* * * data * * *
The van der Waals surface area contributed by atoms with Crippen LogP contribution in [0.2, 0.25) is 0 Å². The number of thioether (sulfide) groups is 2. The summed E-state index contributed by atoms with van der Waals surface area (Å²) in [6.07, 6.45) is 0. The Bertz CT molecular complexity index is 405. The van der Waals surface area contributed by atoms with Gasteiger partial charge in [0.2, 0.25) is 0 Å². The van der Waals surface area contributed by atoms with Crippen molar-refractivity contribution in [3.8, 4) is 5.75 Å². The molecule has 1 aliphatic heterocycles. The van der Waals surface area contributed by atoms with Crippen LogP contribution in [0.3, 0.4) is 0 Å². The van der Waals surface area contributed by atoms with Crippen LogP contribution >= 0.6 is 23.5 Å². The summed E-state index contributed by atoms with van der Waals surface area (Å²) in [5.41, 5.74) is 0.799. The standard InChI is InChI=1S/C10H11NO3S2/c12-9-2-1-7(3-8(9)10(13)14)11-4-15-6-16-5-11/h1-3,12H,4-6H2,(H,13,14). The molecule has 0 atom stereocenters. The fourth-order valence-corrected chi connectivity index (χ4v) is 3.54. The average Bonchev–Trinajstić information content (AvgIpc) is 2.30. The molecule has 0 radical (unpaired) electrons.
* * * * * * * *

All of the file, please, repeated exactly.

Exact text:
The van der Waals surface area contributed by atoms with Crippen LogP contribution in [0.2, 0.25) is 0 Å². The number of thioether (sulfide) groups is 2. The summed E-state index contributed by atoms with van der Waals surface area (Å²) in [6.07, 6.45) is 0. The Bertz CT molecular complexity index is 405. The van der Waals surface area contributed by atoms with Gasteiger partial charge in [0.2, 0.25) is 0 Å². The van der Waals surface area contributed by atoms with Crippen molar-refractivity contribution in [3.8, 4) is 5.75 Å². The molecule has 1 aliphatic heterocycles. The van der Waals surface area contributed by atoms with Crippen LogP contribution in [0.3, 0.4) is 0 Å². The van der Waals surface area contributed by atoms with Crippen LogP contribution >= 0.6 is 23.5 Å². The summed E-state index contributed by atoms with van der Waals surface area (Å²) in [5.41, 5.74) is 0.799. The standard InChI is InChI=1S/C10H11NO3S2/c12-9-2-1-7(3-8(9)10(13)14)11-4-15-6-16-5-11/h1-3,12H,4-6H2,(H,13,14). The molecule has 0 atom stereocenters. The fourth-order valence-corrected chi connectivity index (χ4v) is 3.54. The average Bonchev–Trinajstić information content (AvgIpc) is 2.30. The molecule has 0 radical (unpaired) electrons.